Ford launched the Ford Driving Skills for Safe Life program for the first time in South Africa, and the American University of Cape Town hosted the event from November 24 to 27, providing over 240 new drivers with hands-on and hands-free driving skills training.
The Ford Driving Skills program, acclaimed for its distinguished life, focused on the most common problems facing young drivers, including risk recognition, vehicle handling, speed and road management, and driving without focusing or impairing driving.
The Ford Driving Skills program has achieved remarkable annual growth since its trial launch in the United States of America 16 years ago, and in Asia and South Africa a few years later.
In 2013, the program became very popular in Europe and the Middle East, where it witnessed more successes. The program achieved a remarkable achievement in 2017, when a number of new drivers who received training received a million drivers in Ford cars for free.
South Africa has become the second North African country to join the rapidly expanding program, following Morocco's launch of this award-winning program last year in the region.
Ford aims to raise awareness of the importance of safe driving practices among young people, the segment most at risk from road accidents.
Ashraf Al Bustani, Ford's managing director for North and Sub-Saharan Africa, said: “Road accidents cause one person to die in the world every 24 seconds, and official statistics from the Central Agency for Public Mobilization and Statistics in South Africa indicate that more than 8,000 accidents in the country last year, which claimed the lives of more than 3,000 people, so Ford sees road safety as one of the main pillars of its business philosophy, and organizing campaigns such as the Ford Driving Skills Program for a safe life will contribute to enhancing the knowledge and awareness of young drivers Their trust a Remote command, thus reducing the number of accidents on the roads. "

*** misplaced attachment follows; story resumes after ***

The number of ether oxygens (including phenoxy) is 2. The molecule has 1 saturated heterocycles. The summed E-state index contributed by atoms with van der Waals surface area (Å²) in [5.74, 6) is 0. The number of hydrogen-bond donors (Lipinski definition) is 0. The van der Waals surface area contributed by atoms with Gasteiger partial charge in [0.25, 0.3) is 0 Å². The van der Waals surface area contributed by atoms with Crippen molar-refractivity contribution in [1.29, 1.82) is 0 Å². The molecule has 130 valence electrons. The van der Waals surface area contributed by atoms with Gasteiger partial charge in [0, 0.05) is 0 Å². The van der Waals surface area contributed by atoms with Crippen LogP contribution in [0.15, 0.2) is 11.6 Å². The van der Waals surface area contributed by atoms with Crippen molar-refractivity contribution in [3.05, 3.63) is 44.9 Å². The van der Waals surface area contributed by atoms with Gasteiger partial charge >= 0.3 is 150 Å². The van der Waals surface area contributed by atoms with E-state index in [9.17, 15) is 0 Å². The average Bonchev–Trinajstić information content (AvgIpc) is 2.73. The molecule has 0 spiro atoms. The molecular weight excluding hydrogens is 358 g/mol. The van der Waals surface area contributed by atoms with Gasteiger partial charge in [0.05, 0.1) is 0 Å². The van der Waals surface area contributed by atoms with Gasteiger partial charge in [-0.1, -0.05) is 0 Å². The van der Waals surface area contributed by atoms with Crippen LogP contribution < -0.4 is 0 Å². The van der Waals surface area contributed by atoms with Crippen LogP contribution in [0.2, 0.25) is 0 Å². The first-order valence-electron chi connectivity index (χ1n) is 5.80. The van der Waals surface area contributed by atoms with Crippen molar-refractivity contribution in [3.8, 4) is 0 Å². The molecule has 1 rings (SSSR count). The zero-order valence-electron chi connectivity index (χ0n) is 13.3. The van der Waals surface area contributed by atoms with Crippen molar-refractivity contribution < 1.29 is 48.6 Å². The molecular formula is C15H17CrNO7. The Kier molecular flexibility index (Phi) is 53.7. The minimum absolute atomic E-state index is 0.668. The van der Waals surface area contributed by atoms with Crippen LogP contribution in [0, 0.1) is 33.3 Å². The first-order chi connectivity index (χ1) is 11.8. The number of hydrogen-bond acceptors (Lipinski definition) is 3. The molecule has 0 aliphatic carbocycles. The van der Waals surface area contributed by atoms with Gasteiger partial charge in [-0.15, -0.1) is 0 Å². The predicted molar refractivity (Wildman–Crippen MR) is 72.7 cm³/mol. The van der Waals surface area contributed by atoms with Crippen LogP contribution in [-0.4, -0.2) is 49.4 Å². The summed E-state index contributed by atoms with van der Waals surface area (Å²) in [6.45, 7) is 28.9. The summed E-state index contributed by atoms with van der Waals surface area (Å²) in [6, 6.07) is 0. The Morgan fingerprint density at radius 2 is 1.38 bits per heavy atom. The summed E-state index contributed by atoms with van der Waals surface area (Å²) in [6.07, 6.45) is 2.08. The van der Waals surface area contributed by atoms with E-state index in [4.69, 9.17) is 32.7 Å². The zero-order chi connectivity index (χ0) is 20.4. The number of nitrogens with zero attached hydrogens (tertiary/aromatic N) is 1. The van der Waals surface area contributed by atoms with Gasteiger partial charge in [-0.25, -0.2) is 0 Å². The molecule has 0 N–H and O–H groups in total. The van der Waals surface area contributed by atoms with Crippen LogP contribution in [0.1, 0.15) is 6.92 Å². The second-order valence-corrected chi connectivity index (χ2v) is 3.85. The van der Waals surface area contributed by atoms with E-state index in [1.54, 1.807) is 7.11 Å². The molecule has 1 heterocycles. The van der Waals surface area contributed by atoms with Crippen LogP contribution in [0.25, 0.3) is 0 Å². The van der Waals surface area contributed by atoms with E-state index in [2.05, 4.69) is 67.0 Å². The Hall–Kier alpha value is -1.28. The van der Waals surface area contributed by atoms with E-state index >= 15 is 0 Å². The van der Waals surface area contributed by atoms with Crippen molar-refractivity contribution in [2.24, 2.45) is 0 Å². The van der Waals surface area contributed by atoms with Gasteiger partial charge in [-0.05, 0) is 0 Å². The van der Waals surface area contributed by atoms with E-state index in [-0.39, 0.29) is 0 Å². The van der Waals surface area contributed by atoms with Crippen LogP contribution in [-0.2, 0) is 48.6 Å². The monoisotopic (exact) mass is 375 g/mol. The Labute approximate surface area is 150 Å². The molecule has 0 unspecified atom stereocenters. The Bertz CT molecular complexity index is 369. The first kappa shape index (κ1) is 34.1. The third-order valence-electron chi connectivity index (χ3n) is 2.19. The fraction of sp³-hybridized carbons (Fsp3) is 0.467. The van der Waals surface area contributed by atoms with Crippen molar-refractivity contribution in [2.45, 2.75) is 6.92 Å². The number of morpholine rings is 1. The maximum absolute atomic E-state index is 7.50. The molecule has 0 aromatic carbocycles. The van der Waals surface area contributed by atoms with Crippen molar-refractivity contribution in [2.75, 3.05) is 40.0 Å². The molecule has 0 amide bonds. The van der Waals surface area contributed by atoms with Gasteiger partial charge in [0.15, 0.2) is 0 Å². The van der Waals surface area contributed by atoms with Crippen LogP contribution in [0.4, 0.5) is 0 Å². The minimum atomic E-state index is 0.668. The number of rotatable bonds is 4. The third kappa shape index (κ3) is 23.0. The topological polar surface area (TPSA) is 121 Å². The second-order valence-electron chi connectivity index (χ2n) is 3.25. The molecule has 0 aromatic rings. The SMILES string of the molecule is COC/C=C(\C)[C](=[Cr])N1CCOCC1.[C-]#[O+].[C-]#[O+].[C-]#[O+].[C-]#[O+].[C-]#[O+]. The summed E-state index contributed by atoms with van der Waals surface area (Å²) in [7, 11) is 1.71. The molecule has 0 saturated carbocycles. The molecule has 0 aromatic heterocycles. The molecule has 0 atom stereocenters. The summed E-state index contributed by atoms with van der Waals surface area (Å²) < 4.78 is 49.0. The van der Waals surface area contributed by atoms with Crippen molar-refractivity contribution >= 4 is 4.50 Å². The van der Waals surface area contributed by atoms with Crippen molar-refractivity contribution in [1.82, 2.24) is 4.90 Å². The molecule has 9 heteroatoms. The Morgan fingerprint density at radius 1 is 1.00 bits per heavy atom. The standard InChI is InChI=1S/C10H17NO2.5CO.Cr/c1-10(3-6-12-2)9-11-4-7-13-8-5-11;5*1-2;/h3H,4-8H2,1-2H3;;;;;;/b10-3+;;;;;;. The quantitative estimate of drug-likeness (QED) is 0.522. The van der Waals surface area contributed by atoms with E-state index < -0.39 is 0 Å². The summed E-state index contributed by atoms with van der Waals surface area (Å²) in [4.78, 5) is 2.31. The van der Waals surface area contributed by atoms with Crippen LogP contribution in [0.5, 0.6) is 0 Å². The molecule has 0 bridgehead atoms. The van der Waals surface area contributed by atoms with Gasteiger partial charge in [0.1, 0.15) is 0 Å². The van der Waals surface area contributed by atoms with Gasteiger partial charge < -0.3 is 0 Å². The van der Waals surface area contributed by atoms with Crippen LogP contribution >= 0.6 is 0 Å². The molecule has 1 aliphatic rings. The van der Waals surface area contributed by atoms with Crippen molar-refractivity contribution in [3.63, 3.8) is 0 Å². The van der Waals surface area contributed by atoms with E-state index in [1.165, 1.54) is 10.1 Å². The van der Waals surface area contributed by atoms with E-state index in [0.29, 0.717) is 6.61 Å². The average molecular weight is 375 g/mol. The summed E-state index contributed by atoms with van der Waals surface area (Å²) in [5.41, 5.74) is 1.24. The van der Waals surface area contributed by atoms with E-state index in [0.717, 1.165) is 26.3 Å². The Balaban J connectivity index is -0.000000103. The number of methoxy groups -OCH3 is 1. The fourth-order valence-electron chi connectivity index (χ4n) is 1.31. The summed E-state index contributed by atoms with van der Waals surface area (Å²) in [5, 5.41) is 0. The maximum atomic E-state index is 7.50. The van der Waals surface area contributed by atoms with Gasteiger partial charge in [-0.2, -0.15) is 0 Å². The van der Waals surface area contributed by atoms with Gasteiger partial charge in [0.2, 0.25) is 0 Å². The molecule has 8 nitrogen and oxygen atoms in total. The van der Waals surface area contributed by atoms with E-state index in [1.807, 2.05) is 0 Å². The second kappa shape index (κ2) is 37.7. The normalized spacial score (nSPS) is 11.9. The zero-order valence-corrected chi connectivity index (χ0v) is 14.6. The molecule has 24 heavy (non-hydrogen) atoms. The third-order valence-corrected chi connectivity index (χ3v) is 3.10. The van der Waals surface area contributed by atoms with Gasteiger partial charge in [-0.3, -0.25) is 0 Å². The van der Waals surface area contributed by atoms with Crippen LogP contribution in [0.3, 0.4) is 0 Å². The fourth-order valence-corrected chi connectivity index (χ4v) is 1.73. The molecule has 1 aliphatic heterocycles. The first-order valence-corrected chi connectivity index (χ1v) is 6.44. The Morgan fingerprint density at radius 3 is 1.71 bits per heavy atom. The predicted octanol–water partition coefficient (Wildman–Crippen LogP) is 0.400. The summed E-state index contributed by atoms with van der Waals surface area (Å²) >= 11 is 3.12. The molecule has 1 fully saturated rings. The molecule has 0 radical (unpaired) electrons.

In this context, George Marquis, Dean of Students at the American University of Cape Town, said: "The Ford Leadership Skills Program for a safe life is in line with the strategic goal of the American University of Cape Town to enhance the well-being and well-being of students.
Through this unique program, Ford provides the skills and information that young drivers may have been ignorant of before, and that will ensure their safety on the road better, and many university students I spoke to have reported that they have already started applying what they learned during the program. "
According to the latest statistics issued by the World Health Organization, road accidents cause about 1.35 million people a year, while 20 to 50 million other people are exposed to non-fatal injuries, many of which lead to disability.
Worryingly, WHO statistics indicate that road traffic injuries are the world's leading cause of death for children and youth aged 5-29 years. For 16 years, the Ford Driving Skills program has provided a safe life. Training for more than one million drivers with a market license recently in more than 40 countries, investing more than $ 50 million, confirms Ford's permanent commitment to promoting road safety.
Also last week, the Ford Motor Company Fund organized a three-day workshop for the Henry Ford Entrepreneur Academy at the American University of Cape Town for three days in South Africa.
This unique program contributes to enhancing courage, crystallizing and increasing focus on emerging business ideas, and also provides an opportunity to learn and gain experience from pioneers who have succeeded in launching many distinguished projects.
In partnership with the Ford Motor Company Fund and the Virginia Commonwealth University (VCU), the Henry Ford Entrepreneur Academy workshops provide a unique opportunity that enables future entrepreneurs to excel in their endeavors and gain many thinking and behavior skills such as entrepreneurs.
The Ford Motor Company Fund is investing about a third of its funds to support education, including scholarships and programs that help schools provide new ways of learning for students.